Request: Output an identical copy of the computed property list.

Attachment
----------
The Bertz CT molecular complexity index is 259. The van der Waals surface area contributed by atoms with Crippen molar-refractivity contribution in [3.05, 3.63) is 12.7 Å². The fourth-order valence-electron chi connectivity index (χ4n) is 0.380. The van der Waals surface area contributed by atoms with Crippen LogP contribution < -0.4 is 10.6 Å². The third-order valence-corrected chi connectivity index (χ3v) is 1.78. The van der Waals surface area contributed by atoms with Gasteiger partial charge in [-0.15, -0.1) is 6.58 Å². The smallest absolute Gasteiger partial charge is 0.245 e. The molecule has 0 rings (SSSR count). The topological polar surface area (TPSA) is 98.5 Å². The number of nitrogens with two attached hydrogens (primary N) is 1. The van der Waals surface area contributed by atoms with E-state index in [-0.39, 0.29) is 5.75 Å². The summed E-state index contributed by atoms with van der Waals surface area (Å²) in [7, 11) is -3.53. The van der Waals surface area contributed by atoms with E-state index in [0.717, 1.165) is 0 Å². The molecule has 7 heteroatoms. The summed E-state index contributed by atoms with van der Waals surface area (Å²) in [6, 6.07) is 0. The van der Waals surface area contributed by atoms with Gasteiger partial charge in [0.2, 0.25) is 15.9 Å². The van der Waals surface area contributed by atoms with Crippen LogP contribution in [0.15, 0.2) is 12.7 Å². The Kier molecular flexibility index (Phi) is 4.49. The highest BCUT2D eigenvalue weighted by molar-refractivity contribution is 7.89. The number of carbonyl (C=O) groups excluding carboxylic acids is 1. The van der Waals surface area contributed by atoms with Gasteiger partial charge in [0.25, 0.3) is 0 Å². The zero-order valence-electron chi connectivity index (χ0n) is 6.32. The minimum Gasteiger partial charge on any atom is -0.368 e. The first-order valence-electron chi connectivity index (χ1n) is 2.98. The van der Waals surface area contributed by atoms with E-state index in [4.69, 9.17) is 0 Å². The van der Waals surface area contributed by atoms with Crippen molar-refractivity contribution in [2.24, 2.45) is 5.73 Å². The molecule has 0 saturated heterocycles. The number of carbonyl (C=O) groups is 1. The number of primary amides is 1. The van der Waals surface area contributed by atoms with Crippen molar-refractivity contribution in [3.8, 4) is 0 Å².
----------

The Bertz CT molecular complexity index is 259. The van der Waals surface area contributed by atoms with Crippen molar-refractivity contribution in [3.05, 3.63) is 12.7 Å². The fourth-order valence-electron chi connectivity index (χ4n) is 0.380. The van der Waals surface area contributed by atoms with Crippen LogP contribution < -0.4 is 10.6 Å². The third-order valence-corrected chi connectivity index (χ3v) is 1.78. The van der Waals surface area contributed by atoms with Gasteiger partial charge in [-0.15, -0.1) is 6.58 Å². The smallest absolute Gasteiger partial charge is 0.245 e. The molecule has 0 rings (SSSR count). The topological polar surface area (TPSA) is 98.5 Å². The number of nitrogens with two attached hydrogens (primary N) is 1. The van der Waals surface area contributed by atoms with E-state index in [-0.39, 0.29) is 5.75 Å². The summed E-state index contributed by atoms with van der Waals surface area (Å²) in [7, 11) is -3.53. The van der Waals surface area contributed by atoms with E-state index in [0.717, 1.165) is 0 Å². The molecule has 7 heteroatoms. The summed E-state index contributed by atoms with van der Waals surface area (Å²) in [6, 6.07) is 0. The van der Waals surface area contributed by atoms with Gasteiger partial charge in [0.2, 0.25) is 15.9 Å². The van der Waals surface area contributed by atoms with Crippen LogP contribution in [0.15, 0.2) is 12.7 Å². The Kier molecular flexibility index (Phi) is 4.49. The highest BCUT2D eigenvalue weighted by molar-refractivity contribution is 7.89. The number of carbonyl (C=O) groups excluding carboxylic acids is 1. The van der Waals surface area contributed by atoms with Gasteiger partial charge in [0.25, 0.3) is 0 Å². The zero-order valence-electron chi connectivity index (χ0n) is 6.32. The minimum Gasteiger partial charge on any atom is -0.368 e. The first-order valence-electron chi connectivity index (χ1n) is 2.98. The van der Waals surface area contributed by atoms with E-state index in [4.69, 9.17) is 0 Å². The van der Waals surface area contributed by atoms with Crippen molar-refractivity contribution in [2.24, 2.45) is 5.73 Å². The molecule has 0 saturated heterocycles. The number of carbonyl (C=O) groups is 1. The number of primary amides is 1. The van der Waals surface area contributed by atoms with Crippen molar-refractivity contribution in [3.8, 4) is 0 Å².